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​A B-1B Lancer assigned to the 9th Expeditionary Bomb Squadron, Dyess AFB, Texas, takes off during Exercise Cope North 2017 at Andersen AFB, Guam, Feb. 22, 2017. Air Force photo by A1C Gerald Willis.

—Wilson Brissett

Rep. Mac Thornberry (R-Texas), chairman of the House Armed Services Committee, has released an Indo-Asia-Pacific security bill that calls for increased US military posture and new defense spending in the region. The proposed legislation comes just over a month after Adm. Harry Harris, chief of US Pacific Command, told Congress that US military strength is key to stability in the region.

“It is essential that the United States reassure our allies and friends that we are committed to stability and security in that region now and in the future,” Thornberry said in a statement. “One of the best ways to do that is to increase our military presence and enhance our readiness there.”

The bill will be folded into the 2018 National Defense Authorization Act, which is scheduled for committee consideration beginning in late June.

Thornberry has criticized President Donald Trump’s 2018 budget proposal for not raising military spending enough. The bill for the Pacific region would authorize $1 billion in new “critical munitions” spending; $1 billion for new Terminal High Altitude Area Defense (THAAD) anti-missile systems; $15 million dollars for missile defense exercises with Japan, the Republic of Korea, and Australia; and $100 million for advanced joint military exercises.

Secretary of Defense Jim Mattis would also be required to produce a report on “the security challenges, including threats, emanating from the Indo-Asia-Pacific region,” and to provide an assessment of current US “force posture and basing needs” in the region.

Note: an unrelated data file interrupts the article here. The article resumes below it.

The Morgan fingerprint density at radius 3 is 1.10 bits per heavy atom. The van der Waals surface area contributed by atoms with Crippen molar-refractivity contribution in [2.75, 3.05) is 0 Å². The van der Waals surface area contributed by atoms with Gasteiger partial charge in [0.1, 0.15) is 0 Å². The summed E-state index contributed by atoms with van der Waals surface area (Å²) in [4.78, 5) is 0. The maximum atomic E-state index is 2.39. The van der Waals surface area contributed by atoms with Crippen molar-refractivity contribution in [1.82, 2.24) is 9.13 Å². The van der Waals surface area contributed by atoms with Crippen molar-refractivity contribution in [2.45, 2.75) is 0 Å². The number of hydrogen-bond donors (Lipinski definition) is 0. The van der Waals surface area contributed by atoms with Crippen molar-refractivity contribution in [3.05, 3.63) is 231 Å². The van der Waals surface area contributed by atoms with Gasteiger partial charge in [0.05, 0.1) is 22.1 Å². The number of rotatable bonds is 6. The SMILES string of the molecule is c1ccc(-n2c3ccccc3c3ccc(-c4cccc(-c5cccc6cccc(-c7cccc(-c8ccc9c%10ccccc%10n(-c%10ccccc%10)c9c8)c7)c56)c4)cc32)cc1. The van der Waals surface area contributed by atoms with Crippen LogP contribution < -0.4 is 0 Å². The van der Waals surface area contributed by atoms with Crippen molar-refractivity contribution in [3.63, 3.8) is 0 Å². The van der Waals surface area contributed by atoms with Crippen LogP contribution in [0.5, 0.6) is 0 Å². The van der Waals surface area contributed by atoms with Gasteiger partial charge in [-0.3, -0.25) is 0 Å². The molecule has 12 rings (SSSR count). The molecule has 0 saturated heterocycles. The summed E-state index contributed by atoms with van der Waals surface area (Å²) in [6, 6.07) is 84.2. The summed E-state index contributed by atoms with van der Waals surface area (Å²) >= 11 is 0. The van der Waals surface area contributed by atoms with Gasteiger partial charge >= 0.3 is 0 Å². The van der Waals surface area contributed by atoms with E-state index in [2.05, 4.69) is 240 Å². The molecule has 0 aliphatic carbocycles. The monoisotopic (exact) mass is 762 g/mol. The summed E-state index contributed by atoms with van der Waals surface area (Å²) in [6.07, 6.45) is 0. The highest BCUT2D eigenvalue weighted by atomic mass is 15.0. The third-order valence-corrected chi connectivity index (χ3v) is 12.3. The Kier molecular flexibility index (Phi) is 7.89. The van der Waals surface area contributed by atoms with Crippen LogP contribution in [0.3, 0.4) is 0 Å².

Thornberry also calls for a specific assessment of “the ability of the Air Force to employ the full range of bombers” and “associated weapons” as part of its continuous forward presence. Members of Congress have recently questioned the low aircraft availability rates of some USAF bombers and the impact on sortie generation.

In the Pacific region, those sorties often support freedom of navigation exercises, which have dropped off in frequency. To address this issue the bill also calls for “a regular and routine schedule for freedom of navigation operations in the sea and air.”

The bill insists that an on-schedule development and delivery of the B–21 bomber and F–35 Block 4 dual-capable aircraft are “fundamental” to providing continued security in the region, and it calls for “the fielding of Long Range Standoff weapons in order to replace the current fleet of Air-Launched Cruise Missiles.”

Other focuses include the development of “resilient space architectures,” the incorporation of cyber defense into joint exercises, and enhancing ISR capabilities in the region—including a new plan for the “sharing of commercial imagery” with the ROK and Japan.